Dyer's regiment went to Hong Kong to counter the Chinese uprising. There was little to show there except for guarding the prison inmates. Then to Persia where he makes a series of uncalled for moves which do not show him in great light. He does not reveal his true intentions and does things he is not asked to do. Dyer takes risks and is a bit of a maverick. It is clear that Dyer has his own understanding of the situation and his own solutions and once he has them, does not listen to any other opinion. The Persian campaign ends without too much glory for him. However one thing stands out - Dyer has incredible tenacity and once he sets his sight one anything, no hardship could deter him. Blessed with enormous energy he could also motivate his troops to follow him in the harshest conditions and give him all they had. He also led from the front, bravely and courageously and never took a step back. He was a strategist and enjoyed his time in action. As a leader of men, Dyer was good.

As the Commander in Charge of Jullundur Dyer was not directly involved with the riots of Amritsar that took place on April 10, 1919. The local administration did not handle the rising discontent in Amritsar well by spiriting away two leaders, Satya Pal and Kichlew, cancelling Gandhi's speech and firing upon protestors resulting in deaths. This led to a violent reaction from the crowds which resulted in burning down of three banks, several English offices and deaths of bank managers and other Englishmen. One British citizen Miss Sherwood got badly assaulted and was left to die but was rescued by locals. Fearing the uprising to become more violent the local administration called for help. No further violence is reported - though telegraph and railway lines etc were being cut. For some reason, without any direct orders, Dyer decides to come to Amritsar and take charge of the city with his regiment. He assumes complete control from the existing weak administration. Dyer comes to the city on the 11th April, one day after the violence of 10th April.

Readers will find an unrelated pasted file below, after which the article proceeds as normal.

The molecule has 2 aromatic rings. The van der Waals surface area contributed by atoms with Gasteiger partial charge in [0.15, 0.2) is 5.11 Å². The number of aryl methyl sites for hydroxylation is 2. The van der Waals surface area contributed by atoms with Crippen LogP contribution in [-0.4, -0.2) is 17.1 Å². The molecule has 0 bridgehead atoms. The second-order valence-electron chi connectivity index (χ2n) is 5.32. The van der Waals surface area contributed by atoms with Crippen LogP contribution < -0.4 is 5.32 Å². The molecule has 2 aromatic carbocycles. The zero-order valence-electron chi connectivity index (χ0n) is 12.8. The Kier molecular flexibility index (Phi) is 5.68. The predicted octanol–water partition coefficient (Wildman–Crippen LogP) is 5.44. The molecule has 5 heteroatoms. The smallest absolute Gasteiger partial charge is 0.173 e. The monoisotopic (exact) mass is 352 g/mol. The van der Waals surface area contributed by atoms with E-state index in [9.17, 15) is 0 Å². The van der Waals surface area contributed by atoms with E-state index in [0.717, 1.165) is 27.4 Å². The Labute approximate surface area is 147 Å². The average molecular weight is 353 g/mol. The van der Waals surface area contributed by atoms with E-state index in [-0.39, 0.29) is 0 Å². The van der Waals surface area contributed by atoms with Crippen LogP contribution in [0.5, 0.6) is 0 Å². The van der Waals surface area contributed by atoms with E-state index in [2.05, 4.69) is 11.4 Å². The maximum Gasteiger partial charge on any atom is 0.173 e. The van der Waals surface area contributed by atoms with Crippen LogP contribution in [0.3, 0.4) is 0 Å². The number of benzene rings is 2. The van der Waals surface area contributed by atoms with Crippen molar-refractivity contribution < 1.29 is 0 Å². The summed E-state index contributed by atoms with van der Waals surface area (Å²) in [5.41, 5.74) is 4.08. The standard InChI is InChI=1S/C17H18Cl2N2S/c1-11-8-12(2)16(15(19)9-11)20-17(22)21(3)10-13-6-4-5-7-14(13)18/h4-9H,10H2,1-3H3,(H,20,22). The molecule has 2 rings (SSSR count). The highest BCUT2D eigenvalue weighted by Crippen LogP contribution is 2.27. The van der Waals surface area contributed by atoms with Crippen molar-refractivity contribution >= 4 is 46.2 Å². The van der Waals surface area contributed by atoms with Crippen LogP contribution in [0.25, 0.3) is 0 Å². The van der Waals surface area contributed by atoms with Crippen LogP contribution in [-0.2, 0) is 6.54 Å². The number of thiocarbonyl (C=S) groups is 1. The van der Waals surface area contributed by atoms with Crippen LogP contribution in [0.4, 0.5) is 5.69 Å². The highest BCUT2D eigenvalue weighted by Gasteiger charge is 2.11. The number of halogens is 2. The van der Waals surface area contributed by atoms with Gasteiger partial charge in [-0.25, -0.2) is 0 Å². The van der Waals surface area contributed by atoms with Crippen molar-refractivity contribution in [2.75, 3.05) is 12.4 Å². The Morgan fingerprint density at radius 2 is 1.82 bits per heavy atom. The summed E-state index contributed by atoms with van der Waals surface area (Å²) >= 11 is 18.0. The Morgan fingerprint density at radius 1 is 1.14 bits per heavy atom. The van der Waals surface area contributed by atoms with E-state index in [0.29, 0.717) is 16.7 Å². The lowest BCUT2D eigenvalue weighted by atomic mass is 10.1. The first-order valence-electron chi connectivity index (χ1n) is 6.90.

A quick tour of the city and a march. Then he makes a proclamation that no meetings are allowed and force would be used if orders were broken. The proclamations are however not done effectively enough and certainly not in areas where it should have been made. It is also the time of the Baisakhi festival where many out of towners come to Amristar for shopping or trade. At 4 pm the local meeting takes place in Jallianwala Bagh. Some 20000 people are inside the bagh they say. Dyer comes with fifty of his men and orders them to fire with no warning given to the crowd who are peacefully listening to a speaker. The soldiers fired 1650 rounds into a mass of men, women and children and were egged on by Dyer to shoot into the thickest part of the crowd many times. People died in piles of twelve high - women and children included - as they tried to escape the relentless fire, jumped into and drowned in a well that was in the bagh. Blood, flesh and bodies lay all around. The firing continued unabated for 15 minutes, stopping only to reload, and Dyer ordered them to stop only after they have almost exhausted their supply, saving just enough ammunition to cope with any resistance on the way back. No help was offered to the dying and the dead. The fact that he had also put the town under curfew from 8 in the evening made it difficult to people to rescue the wounded. People lay wounded overnight, some over two days, and died in the bagh with no help from the authorities. None made any effort to help or offer medical help. The authorities did not even bother to visit the bagh after the incident. The numbers varied between 200 and 1500 and have been agreed at about 379 by the commission. In short, the crowd, peaceful and unarmed, were fired on relentlessly and killed like animals. That this person evaded jail and lived a free life with minimum punishment and even was hailed as a hero by the British shows the injustice of it all.